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PROOF OF HEAVEN? ….. You Decide!

 Join Doctor’s Journey to the Afterworld’s Gates!

For years Dr. Eben Alexander III had dismissed near-death revelations of God and heaven as explainable by the hard wiring of the human brain. He was after all a neurosurgeon with sophisticated medical training.

But then in 2008 Dr. Alexander contracted bacterial meningitis. The deadly infection soaked his brain and sent him into a deep coma. During that week as life slipped away, he says, he was living intensely in his mind. He was reborn into a primitive mucky Jell-o-like substance and then guided by “a beautiful girl with high cheekbones and deep blue eyes” on the wings of a butterfly to an “immense void”  that is both “pitch black” and “brimming with light” coming from an “orb” that interprets for an all-loving God.

Dr. Alexander, 58, was so changed by the experience that he felt compelled to write a book, “Proof of Heaven,” that recounts his experience. He knew full well he was gambling his professional reputation by writing it, but his hope is that his expertise will be enough  to persuade skeptics, particularly medical skeptics, as he used to be, to open their minds to an afterworld.

Dr. Alexander acknowledged that tales of near-death experiences that reveal a bright light leading to compassionate world beyond are as old as time and by now seem trite. He is aware that his version of heaven is even more psychedelic than most — the butterflies, he explained, were not  his choice, and anyway that was his “gateway” and not heaven itself.

Still, he said  he has a trump card: Having trained at Duke University and taught and practiced  as a surgeon at Harvard he knows brain science as well as anyone. And science, he said, cannot explain his experience.

“During my coma my brain wasn’t working improperly,” he writes in his book. “It  wasn’t working at all.”

Simon & Schuster, which released the book on Oct. 23, is betting that it can appeal to very different potentially lucrative audiences: those interested in neuroscience and those interested in mystical experiences. “This book covers topics that are of interest to a lot of people: consciousness, near death and heaven” said Priscilla Painton, the executive editor at Simon & Schuster, who acquired the book. After being published simultaneously in hardcover, paperback and e-book format, it rose instantly to No. 1 on the New York Times’s paperback best-seller list and was there again a week later. Ms Painton would not elaborate on what type of audience  the book had attracted so far, but she did say she expected it to continue to be a big seller. The publisher has printed nearly one million copies, combined hardcover and paperback , to be snapped up at  airports and as stocking stuffers at big retailers like Target and Walmart. Another 78,000 digital copies have been sold.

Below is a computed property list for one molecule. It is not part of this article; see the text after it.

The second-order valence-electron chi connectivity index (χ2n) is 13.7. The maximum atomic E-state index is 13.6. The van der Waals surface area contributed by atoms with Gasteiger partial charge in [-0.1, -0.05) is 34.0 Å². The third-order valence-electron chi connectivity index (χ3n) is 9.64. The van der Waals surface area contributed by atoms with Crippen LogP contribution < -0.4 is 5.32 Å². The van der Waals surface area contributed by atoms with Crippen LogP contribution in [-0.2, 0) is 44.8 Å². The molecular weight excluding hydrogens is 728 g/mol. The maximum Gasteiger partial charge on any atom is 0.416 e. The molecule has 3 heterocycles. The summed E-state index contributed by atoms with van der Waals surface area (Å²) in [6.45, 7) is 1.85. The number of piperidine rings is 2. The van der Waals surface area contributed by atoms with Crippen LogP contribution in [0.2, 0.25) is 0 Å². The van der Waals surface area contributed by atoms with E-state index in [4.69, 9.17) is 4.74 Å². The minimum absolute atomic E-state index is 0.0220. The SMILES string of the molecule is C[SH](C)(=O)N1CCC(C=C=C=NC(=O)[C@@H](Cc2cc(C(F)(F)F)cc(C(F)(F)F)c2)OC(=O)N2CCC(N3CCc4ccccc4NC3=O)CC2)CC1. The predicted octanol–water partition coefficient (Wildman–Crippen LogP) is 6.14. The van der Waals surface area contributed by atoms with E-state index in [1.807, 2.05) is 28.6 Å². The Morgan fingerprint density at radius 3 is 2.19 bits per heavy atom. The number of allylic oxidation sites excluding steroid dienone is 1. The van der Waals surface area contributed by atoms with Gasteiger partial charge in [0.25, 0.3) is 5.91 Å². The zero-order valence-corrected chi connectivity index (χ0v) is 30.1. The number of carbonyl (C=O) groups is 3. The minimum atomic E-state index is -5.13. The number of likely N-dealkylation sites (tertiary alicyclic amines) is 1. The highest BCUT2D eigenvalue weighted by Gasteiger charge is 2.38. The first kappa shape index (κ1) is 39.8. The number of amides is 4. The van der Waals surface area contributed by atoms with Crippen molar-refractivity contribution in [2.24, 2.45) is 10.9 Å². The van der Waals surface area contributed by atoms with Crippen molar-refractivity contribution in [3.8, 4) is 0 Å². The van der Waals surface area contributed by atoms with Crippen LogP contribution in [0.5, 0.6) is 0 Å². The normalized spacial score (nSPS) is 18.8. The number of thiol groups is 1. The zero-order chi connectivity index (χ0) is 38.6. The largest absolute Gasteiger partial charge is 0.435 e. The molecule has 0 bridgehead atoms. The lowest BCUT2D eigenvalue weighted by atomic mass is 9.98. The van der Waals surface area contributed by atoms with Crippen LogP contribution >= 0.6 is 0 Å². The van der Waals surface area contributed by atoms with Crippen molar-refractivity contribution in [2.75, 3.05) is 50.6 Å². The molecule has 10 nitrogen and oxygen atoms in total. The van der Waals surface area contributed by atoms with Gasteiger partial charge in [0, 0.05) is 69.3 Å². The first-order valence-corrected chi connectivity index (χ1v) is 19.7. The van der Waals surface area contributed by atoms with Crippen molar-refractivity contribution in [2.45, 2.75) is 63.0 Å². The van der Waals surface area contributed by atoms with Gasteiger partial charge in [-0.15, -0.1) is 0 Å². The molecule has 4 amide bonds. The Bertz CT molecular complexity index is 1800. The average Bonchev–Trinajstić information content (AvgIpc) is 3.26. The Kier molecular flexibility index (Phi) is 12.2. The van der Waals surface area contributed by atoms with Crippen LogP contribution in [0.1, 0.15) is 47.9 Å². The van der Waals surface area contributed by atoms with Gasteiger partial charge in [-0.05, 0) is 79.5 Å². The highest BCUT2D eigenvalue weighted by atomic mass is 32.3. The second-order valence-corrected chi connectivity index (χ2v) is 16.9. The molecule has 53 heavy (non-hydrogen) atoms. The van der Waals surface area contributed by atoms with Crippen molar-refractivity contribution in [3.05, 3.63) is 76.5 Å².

In a recent interview at the Algonquin Hotel lobby in Manhattan, however, Dr. Alexander made it clear that he was less interested in appealing to religious “believers,” even though they had been a hard core audience for similar books.

He rejected the idea that readers of his book would be the same as those who bought “Heaven is for Real a mega best-seller about a preacher’s son who sat on Jesus’ lap during a near-death experience.

“It is totally different,” he insisted. “Those who believed in heaven when they read the book were not happy. They didn’t like the title. They say, “This is not scientific proof.” In fact, he said, “Proof of Heaven” was not his idea for a title. he preferred “An N of One,” a reference to medical trials in which there is only a single patient. Wearing a yellow bow tie, Dr. Alexander talked about his career and his years at Harvard, sounding every bit the part of a doctor one might  trust to drill open skulls and manipulate their contents.